Even at 78, Kanu Sanyal dreams of a revolution. Age hasn't mellowed him; neither has his failed attempt at Naxalbari in 1967
He takes pride in the fact that even though the movement was quashed in West Bengal, it has spread to other states. In a free-wheeling interview to Daipayan Halder, he talks about Singur, brutality of the State and the future of Naxalism.
The Naxal movement was traditionally restricted to rural areas. But recently some city-bred activists have been arrested in Mumbai for allegedly being involved in Naxal activities. Is the movement spreading to metros?
This was bound to happen. It does not matter where you are. If there is inequality and suffering, you would be affected by it and would eventually want to change the way things are. Even in 1967 when we started the movement at the sleepy hamlet of Naxalbari, it spread to the metros like wildfire. Students from Presidency College and IIT, Kharagpur took to arms. I am sure the movement still attracts the youth in the metros.
But isn't the youth too caught up with career goals to even bother? Waging a class war would be the last thing on their minds.
I don't agree. After the fall of the Soviet Union, there was a crisis in the Communist movement internationally. China also changed track. But the death knell of the Communist movement hasn't been sounded yet. Look around you. Farmer suicide rates are going up, so-called developmental projects are displacing thousands, MNCs are destroying traditional livelihoods.
During the late '60s, college and university students from well-to-do families took to Naxalism. They sacrificed promising careers to pursue a dream. Today, the situation is much worse, as there is more inequality. I am sure the youth will not remain cut off from reality for long.
In recent Naxal attacks, the rate of civilian casualty has gone up. In the '60s the movement strictly tried to avoid this.
Firstly, if there is an armed struggle, there will be casualties. I definitely don't approve the killing of innocents. But then sometimes innocent villagers get accidentally blown up by landmines that were put to annihilate class enemies. Or maybe they die in crossfire. That is unfortunate.
Mindless violence, though, should be strictly avoided. There have been cases where Naxals have reportedly killed innocent villagers for turning against them. This is unpardonable.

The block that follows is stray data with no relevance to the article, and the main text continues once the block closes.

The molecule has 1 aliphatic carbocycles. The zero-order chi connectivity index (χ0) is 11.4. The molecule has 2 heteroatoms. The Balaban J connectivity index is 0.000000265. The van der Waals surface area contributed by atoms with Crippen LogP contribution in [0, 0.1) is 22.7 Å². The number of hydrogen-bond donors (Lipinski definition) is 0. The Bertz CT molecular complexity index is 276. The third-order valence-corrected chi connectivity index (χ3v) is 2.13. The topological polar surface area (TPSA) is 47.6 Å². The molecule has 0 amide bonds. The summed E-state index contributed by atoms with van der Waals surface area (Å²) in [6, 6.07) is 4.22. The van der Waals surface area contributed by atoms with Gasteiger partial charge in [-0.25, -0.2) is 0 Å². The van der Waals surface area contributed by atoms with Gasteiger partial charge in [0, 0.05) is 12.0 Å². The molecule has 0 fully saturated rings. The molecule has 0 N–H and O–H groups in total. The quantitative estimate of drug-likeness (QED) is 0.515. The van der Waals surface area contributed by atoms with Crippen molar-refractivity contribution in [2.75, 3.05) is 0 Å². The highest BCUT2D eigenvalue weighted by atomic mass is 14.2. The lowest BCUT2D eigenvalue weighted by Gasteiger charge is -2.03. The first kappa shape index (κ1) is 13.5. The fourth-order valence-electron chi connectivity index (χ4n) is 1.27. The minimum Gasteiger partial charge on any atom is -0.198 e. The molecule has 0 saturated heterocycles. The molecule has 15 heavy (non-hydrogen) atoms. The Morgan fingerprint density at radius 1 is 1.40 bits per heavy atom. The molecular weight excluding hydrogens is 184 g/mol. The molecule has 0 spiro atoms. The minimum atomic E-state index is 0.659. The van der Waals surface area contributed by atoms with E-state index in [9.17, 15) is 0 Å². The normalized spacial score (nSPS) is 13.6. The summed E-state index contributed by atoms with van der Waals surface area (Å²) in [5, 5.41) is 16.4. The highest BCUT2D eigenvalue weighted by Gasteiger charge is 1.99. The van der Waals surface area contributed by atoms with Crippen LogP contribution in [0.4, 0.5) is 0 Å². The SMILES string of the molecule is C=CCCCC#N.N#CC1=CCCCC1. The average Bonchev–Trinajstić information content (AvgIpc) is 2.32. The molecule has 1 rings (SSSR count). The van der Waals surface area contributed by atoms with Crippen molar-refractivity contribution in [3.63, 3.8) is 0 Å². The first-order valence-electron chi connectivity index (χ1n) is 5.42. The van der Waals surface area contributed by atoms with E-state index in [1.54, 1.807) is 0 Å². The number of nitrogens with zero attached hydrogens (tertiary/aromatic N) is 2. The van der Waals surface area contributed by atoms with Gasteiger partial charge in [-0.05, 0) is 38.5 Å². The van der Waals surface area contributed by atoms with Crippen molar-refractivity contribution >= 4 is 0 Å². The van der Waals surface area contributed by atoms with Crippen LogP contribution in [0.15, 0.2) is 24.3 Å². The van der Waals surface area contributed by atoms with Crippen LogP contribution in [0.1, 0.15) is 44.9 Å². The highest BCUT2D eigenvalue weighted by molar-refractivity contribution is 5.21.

In South Chhattisgarh, ordinary villagers are becoming special police officers. Villages were your strongholds. Today, even villagers are turning against you.
This is a disturbing trend, as villages, truly, are our strongholds. If villagers are turning against the Naxals, it is a major cause of concern for the movement. There is a need to mobilise villagers, to show them the path, not antagonise them. Cases have been reported of villagers being tortured when they have refused to do join the movement. In this respect, I do not approve of today's Naxals.
In late '60s, Naxals had no training camps and used hand-made pistols, but captured popular imagination. Now, you have Kalashnikovs and proper coordination, but no popular support. Today, even Naxalbari votes.
I don't agree with this. It would be wrong to say that Naxals today have no popular support. Yes, at times they commit excesses; there may be individual cases of corruption also. But how can you say there is no popular support? The movement has spread far and wide. Surely, there must be support for the movement.
Why an armed struggle? Why not accept parliamentary democracy like the CPM has?
The CPM has not been able to address people's issues. The Left Front is in power in West Bengal, yet a Singur happens. There is no difference between them and any other political party. They say West Bengal is making progress. Take a tour of Purulia and you will see the depravation, the abject poverty people are in. There is no other alternative.
China has changed track and you still idolise Mao Zedong...
Our slogan in 1967 was: China's chairman is our chairman. I accept that the slogan was completely incorrect. Why should we think of Mao Zedong as our chairman? It was coined by Charu Majumdar and voiced by the comrades.